MARTIN: You talked about the fact, in the play, which I got to read a little bit of, that you realized that in a lot of your reporting as a correspondent for NPR that you'd spent a lot of time talking with other people who have been in search of identity, who've been thinking about, you know, who they are.

GARFIELD: Sure. You know, I went on the road for ALL THINGS CONSIDERED for 12 or 15 years before I did On The Media. And I was on the hunt for oddball feature stories, American idiosyncrasies. But what tied them all together was that the people who I was pursuing were themselves pursuing identity.

They were in pursuit of the American dream, sometimes with kind of belly-flopping results. And that's - I was mining the humor of failure for the most part, but I also found in that something noble. And it's something peculiarly American. And I kind of began to rethink the freak show aspect of my body of work and look at it more along the lines of people pursuing their birthright.

MARTIN: It sounds to me that you kind of feel like you speak for a lot of people trying to figure out, you know, who they are and where they fit in to this big kind of American story. How does that loop back to your kind of meditation about what it means to be Jewish?

GARFIELD: Because it's all about identity. And this is what dawned on me as I'm trying to process what's happening with Trumpism. I spent 15 years chasing around people who ultimately were in search of their identities, self-actualization. And you don't do that by sticking with the status quo. It was all about escalating your station in life.

And now contemporary politics are about the identity of people like me, Jews, and not to mention Latinos and Muslims and African-Americans. I mean, we are in the crucible right now. And at the same time, the people who are bedeviling us, what Hillary Clinton called the deplorables, have found their identity. And had - they found it in their very rage, in their very frustration.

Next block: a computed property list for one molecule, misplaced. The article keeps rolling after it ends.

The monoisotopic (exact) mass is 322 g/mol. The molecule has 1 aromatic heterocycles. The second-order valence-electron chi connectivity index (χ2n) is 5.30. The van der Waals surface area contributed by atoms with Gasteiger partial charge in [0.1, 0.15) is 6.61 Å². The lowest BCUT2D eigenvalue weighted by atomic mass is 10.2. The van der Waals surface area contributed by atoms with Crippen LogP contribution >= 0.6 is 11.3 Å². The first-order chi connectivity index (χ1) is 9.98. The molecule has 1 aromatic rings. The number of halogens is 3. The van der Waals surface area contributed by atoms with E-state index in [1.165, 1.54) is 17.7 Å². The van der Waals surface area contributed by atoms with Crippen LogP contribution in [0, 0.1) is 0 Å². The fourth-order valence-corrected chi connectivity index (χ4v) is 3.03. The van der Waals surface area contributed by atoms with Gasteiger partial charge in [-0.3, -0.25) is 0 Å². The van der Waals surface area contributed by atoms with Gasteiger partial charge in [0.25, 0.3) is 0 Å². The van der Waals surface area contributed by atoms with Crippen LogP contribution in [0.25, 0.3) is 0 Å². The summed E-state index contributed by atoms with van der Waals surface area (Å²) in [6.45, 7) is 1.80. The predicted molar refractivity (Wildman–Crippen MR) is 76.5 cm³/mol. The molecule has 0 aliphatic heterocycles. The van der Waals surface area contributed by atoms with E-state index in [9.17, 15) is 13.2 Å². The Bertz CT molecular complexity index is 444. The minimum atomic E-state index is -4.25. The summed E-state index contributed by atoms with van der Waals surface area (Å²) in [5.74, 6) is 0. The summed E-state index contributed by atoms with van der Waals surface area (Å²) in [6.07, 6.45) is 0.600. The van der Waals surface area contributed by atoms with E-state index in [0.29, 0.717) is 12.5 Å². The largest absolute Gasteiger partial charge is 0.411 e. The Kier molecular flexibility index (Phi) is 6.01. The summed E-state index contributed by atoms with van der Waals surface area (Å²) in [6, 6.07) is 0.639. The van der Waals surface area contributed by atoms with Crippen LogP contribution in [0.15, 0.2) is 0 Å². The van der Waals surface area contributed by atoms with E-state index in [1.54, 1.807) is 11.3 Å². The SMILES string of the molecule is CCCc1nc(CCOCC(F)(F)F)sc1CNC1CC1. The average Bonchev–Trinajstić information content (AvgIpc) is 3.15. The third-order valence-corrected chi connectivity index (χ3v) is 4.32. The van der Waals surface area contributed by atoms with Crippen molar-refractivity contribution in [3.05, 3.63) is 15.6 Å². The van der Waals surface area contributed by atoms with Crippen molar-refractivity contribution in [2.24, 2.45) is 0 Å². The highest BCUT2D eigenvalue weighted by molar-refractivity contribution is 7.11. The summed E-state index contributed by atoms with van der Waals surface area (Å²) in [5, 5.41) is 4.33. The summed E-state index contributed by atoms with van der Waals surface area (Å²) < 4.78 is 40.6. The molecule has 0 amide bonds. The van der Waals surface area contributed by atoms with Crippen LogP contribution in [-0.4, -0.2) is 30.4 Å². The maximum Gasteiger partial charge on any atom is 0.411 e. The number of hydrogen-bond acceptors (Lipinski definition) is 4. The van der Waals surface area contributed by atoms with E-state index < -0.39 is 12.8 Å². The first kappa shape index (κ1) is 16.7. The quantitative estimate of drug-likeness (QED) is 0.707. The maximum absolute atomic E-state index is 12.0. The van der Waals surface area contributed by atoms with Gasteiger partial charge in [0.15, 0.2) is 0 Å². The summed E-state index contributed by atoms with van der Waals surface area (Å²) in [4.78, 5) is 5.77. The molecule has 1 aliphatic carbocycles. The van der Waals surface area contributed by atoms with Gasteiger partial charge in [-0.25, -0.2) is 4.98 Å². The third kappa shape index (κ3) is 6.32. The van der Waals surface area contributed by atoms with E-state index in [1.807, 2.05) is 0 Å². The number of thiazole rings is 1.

So these are various threads of identity that, in the show, "Ruggedly Jewish," I kind of weave together like a Boy Scout lanyard, hopefully, to have, you know, achieve some useful result.

MARTIN: Why ruggedly?

GARFIELD: It's a joke.

(LAUGHTER)

MARTIN: Oh, OK (laughter).

GARFIELD: We haven't actually met. But there is nobody who has ever met me and walked away going, wow, he is a rugged Jew. No. It's - that's just silly.

MARTIN: OK (laughter). Well, that's Bob Garfield. He's co-host of WNYC's On The Media. He is the author of and the star of "Ruggedly Jewish." It's a one-man show. It is going on tour to various cities around the country later this year. He was kind enough to speak to us before Shabat at WHYY in Philadelphia. Bob Garfield, thanks so much for speaking with us.

GARFIELD: Thank you very much, Michel.

(SOUNDBITE OF DAVE BRUBECK QUARTET'S "KATHY'S WALTZ")